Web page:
By Chris J Dillon, on 30 January 2014
By Sarah Davenport, on 21 January 2014
UCLDH are pleased to announce the Stephen Robertson prize for the best dissertation in the UCL MA/MSc in Digital Humanities, sponsored by Microsoft.
Stephen Robertson obtained his PhD (on the experimental evaluation of information retrieval systems) from UCL, from what was the School of Library, Archive, and Information Studies (now Department of Information Studies), in 1975. Starting as a part-time student, Robertson was given a Royal Society Scientific Information Research Fellowship in 1973, which allowed him to pursue his PhD and related research interests for five years. Following this, he moved to the Department of Information Science at City University, where he remained for 20 years, with eight as Head of Department, and founding and running a research centre, one of whose research tools was the Okapi system (first an online library catalogue and then a free-text search system, prefiguring the current web search engines). Robertson was recipient of the 1998 Tony Kent Strix Award (from the Institute of Information Scientists, now part of CILIP). In 1998 Robertson moved to Microsoft Research in Cambridge, where he led a small group of researchers in information retrieval, making significant contributions to Microsoft products and services, including the current Microsoft web search system, Bing. The Gerard Salton Award (ACM SIGIR) followed in 2000, and in 2003 he became a Fellow of Girton College, University of Cambridge. Recently retired, Robertson is now Professor Emeritus at City University, and a Visiting Professor in the Department of Computer Science at UCL.
The first recipient of the £500 prize will be named from the finishing cohort of UCL Digital Humanities MA/MSc students in November 2014, and the prize will continue for 5 years in the first instance. We thank Microsoft, and Stephen Robertson, for their generosity.
By Vasileios Routsis, on 12 December 2013
Authors: Christina Kamposiori & Vasileios Routsis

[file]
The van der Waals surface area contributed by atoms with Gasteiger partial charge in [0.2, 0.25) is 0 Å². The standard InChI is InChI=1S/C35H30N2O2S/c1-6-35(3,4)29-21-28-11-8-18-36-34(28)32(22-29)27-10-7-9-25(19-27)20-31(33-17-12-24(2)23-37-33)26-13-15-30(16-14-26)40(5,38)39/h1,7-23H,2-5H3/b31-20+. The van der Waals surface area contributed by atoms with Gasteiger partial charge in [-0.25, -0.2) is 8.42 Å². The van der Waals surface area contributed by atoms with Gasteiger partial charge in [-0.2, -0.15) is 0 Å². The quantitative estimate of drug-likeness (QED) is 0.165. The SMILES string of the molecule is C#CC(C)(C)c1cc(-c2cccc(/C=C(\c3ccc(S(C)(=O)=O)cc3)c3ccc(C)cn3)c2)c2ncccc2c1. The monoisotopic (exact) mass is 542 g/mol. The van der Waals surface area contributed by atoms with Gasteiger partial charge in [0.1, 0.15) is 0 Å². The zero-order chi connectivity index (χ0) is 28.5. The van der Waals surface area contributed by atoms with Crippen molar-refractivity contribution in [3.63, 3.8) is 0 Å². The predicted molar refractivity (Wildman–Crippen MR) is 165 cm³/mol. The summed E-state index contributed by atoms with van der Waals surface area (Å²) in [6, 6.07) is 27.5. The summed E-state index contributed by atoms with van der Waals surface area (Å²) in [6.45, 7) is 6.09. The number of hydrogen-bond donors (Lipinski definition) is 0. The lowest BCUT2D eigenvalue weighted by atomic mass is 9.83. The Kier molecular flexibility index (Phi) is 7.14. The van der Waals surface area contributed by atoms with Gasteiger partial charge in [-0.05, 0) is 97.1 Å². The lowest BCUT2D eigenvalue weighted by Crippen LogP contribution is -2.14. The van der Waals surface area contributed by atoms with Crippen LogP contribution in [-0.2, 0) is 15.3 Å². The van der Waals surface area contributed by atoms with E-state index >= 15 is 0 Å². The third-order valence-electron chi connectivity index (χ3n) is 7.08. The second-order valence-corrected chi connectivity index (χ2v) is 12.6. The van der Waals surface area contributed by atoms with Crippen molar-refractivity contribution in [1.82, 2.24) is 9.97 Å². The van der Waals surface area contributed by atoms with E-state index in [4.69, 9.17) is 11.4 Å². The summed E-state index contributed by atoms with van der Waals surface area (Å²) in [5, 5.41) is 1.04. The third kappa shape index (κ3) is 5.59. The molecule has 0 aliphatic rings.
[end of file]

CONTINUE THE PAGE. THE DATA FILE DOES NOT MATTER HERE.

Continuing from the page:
Monday 9th December 2013 saw our conference ‘Affective Experiences: media art, design & research’ which took place at the Parasol Unit: foundation for contemporary art. This conference was a great opportunity to close the conversations we started on February on the context of the AHRC funded project ‘New Media, Audiences and Affective Experiences’.
The project aimed to establish a platform for creative dialogue and collaboration for doctoral students from City University London, Kings College London, Middlesex University, New London Graduate School (NLGS) and University College London in the academic fields of Creative Industries and Practice, Art and Design and Digital Humanities. In this context, we were honoured to represent UCLDH as a distinguished partner of this collaborative effort. During the lifetime of the project, we organised three seminars that took place at the City University London, discussing research methods in the direction of understanding audience engagement and cultural experience through digital technologies.
Through our one day conference we aimed to bring together artists, PhD students and established academics and researchers from a variety of disciplines, including art and design, cultural and creative industries, media studies, museum studies and the digital humanities. Participants presented their research and discussed new developments on understanding and measuring affect and audience experience in the digital age.